SR: The novel is a courtroom drama, yet as a reader I found the legal process, as well as defense attorney Shannon’s thoughts, clear and easy to follow. You have previously worked as a trial lawyer and litigator. Could you speak about how your experience affected Shannon’s strategies?
AK: I’m so glad that you asked about Shannon because she was one of my favorite characters to write. My favorite part of being a lawyer was, by far, being in the courtroom, especially questioning hostile witnesses. Trying to get them to admit things that I knew were the truth, based on what I knew from the documents they’d written or things they’d said to other people. I loved trying to figure out their motivations, the psychology of it, and using that analysis on the spot, real time, to craft the following set of questions. To capture this sense of spontaneity, I prepared an outline that a lawyer in Shannon’s position would make, and then let go and wrote the scene without stopping, without questioning word choices or plot implications. It felt almost like being back in court, except better because I could have the witnesses say what I wanted them to say—a trial lawyer’s fantasy come true!
SR: Setting plays a significant role in the novel, not only in regard to the courtroom, but through Pak and Young’s experience as a Korean immigrant family now living in Miracle Creek, Virginia. Why did you decide on the title of Miracle Creek?
AK: Miracle Creek is, as you note, the name of the town where the Yoo family settles and opens the Miracle Submarine hyperbaric chamber. The word “Miracle” was important to have in there because all the characters in the novel are chasing miracles, particularly the parents of the special-needs children. “Creek” because I always saw the wooded property on which the Miracle Submarine sits as having a creek run through it, most likely because I myself sat by a creek in the middle of the woods near my house in Northern Virginia when I first started writing the novel. Finally, I liked “Miracle Creek” as the title because it’s an homage of sorts to Dennis Lehane’s Mystic River, which is a big favorite of mine and which I turned to frequently to figure out plot structure.
SR: You’ve published a variety of short fiction and essays in the past, but Miracle Creek is your debut novel. How was the writing process different for you?
AK: I don’t think there was any difference in the writing process on a day-to-day level. I’m a very slow writer. It takes me days and pages of writing to figure out the right way to begin a new scene, whether it be for a short story or for a chapter of a novel. Once I’ve found the right beginning, the writing tends to flow easier until I reach the end of the scene, and then I go through the torture of finding the right beginning for the next scene. The only difference for novel writing is the time involved. There are many more scenes in a novel than a short story, so it took years rather than weeks to complete the first draft. I often think of Anne Lamott’s story in BIRD BY BIRD about her father telling her brother to tackle a huge project on birds by working on “bird by bird, buddy. Just take it bird by bird.” You just have to take it sentence by sentence, paragraph by paragraph, scene by scene.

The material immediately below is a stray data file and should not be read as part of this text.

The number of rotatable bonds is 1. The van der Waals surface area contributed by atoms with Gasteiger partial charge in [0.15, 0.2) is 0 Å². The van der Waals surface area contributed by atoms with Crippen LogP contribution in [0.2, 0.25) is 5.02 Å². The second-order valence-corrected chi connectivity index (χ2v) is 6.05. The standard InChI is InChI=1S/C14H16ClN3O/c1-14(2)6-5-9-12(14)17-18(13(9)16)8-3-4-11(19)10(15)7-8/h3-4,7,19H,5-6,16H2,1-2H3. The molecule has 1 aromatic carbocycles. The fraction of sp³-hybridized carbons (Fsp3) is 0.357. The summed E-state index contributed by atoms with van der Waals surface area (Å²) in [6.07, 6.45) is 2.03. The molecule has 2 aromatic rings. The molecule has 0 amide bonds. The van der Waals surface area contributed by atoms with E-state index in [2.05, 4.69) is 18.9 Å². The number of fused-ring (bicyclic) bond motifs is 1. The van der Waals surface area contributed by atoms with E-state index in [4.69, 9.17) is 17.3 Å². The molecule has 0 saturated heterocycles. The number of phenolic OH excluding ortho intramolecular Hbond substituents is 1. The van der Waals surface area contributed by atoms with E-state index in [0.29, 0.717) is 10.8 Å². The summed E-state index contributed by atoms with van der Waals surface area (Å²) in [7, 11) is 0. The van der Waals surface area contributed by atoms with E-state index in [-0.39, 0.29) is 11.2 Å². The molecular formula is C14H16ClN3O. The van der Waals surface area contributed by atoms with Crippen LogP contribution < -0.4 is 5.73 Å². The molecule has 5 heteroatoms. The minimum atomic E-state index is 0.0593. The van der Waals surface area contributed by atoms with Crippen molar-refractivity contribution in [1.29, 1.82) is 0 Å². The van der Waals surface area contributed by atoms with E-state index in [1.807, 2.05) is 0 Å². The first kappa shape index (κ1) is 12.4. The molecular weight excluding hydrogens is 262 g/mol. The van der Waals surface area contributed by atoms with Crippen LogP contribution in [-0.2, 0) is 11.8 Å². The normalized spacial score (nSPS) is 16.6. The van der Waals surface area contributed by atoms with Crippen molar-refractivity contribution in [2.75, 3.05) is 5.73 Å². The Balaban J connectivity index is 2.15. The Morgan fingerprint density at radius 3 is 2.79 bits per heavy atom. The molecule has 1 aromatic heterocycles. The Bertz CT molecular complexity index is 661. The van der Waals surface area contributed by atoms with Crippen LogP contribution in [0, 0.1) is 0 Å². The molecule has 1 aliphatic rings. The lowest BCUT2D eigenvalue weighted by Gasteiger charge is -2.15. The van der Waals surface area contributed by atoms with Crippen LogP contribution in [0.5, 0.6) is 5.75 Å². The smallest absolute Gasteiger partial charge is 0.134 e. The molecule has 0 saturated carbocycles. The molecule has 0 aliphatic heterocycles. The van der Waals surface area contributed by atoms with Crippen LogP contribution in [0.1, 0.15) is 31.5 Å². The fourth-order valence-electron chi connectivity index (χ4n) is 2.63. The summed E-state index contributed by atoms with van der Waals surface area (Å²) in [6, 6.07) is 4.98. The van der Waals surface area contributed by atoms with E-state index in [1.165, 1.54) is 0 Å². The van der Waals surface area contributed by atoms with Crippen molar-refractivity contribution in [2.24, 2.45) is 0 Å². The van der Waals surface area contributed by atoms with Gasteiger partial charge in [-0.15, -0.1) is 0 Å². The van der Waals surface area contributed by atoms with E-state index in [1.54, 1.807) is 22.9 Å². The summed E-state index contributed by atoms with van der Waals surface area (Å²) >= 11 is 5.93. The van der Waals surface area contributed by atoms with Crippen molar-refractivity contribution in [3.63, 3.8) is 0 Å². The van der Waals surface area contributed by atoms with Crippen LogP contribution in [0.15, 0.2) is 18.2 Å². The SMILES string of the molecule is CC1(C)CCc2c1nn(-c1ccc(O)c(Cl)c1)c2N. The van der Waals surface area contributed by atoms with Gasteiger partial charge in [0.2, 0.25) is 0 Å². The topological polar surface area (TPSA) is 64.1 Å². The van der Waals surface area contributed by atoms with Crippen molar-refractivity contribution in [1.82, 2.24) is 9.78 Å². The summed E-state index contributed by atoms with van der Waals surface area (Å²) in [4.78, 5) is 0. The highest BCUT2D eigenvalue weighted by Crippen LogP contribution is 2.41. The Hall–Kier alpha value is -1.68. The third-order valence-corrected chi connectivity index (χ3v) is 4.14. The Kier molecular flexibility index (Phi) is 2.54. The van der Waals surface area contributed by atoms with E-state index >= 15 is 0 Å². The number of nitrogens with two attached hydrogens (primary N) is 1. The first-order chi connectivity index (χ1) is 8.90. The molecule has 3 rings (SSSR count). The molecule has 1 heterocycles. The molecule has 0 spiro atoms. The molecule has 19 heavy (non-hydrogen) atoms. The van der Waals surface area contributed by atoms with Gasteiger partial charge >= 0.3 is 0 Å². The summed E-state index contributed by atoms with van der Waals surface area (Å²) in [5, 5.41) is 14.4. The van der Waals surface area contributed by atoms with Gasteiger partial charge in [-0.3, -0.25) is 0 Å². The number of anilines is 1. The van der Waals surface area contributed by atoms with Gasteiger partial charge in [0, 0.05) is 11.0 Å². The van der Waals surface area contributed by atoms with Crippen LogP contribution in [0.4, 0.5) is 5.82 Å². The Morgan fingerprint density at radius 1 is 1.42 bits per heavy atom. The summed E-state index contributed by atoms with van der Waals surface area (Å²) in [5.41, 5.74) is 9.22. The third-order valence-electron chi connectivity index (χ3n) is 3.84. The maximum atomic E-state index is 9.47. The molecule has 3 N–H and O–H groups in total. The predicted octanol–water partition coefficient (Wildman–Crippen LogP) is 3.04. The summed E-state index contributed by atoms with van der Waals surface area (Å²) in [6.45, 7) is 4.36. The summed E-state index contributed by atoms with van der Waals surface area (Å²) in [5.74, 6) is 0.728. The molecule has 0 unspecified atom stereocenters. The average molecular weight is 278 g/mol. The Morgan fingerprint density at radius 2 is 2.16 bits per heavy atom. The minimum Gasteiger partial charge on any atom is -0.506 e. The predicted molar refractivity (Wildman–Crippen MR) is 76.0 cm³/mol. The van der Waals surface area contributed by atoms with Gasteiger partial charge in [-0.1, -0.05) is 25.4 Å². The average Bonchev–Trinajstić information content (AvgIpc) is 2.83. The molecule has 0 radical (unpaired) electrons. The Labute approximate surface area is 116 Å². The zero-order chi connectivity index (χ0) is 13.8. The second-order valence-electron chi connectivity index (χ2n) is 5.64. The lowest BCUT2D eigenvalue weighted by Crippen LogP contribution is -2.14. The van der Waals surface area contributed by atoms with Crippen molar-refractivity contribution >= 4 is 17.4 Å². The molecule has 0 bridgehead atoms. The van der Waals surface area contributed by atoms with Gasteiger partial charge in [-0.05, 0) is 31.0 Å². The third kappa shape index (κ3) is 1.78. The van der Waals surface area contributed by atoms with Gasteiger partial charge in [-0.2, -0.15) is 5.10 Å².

SR: When you were a preteen, you moved from Seoul, South Korea to Baltimore. Could you discuss in what ways, if any, your own experiences influenced the characters of Pak, Young, and Mary?
AK: The Yoo family is probably the most life-like of all the characters. My parents and I, like the Yoo family, were very poor in Seoul and lived in one room together. Then we moved to Baltimore, where my parents (like Young) worked and lived in a grocery store in a dangerous part of town, while I lived with my relatives in Lutherville, a suburb of Baltimore. So this situation and the ways it can drive a wedge between the child and the parents certainly informed the Yoos’ living and work situation in the novel. But more than the specific situation, I wanted to capture the sense of isolation and displacement that I felt as an immigrant who didn’t speak the language, wore the wrong clothes, and was the weird kid who didn’t fit in.
SR: What does your writing space look like?
AK: I write in a tiny nook in a corner of my bedroom. I think it’s meant to be a storage closet; it’s maybe 7’ by 7’ with a ceiling that slopes down so low that I can’t stand up or even sit in a chair. I sit on the floor in this cramped, windowless room with nothing but a laptop and lots of paper and pencils. The walls are covered with charts, diagrams, calendars, and chronologies, with all the characters color-coded, with arrows and crossed-out scrawls indicating changes everywhere. It looks a bit like Carrie Mathison’s crazy board in Homeland.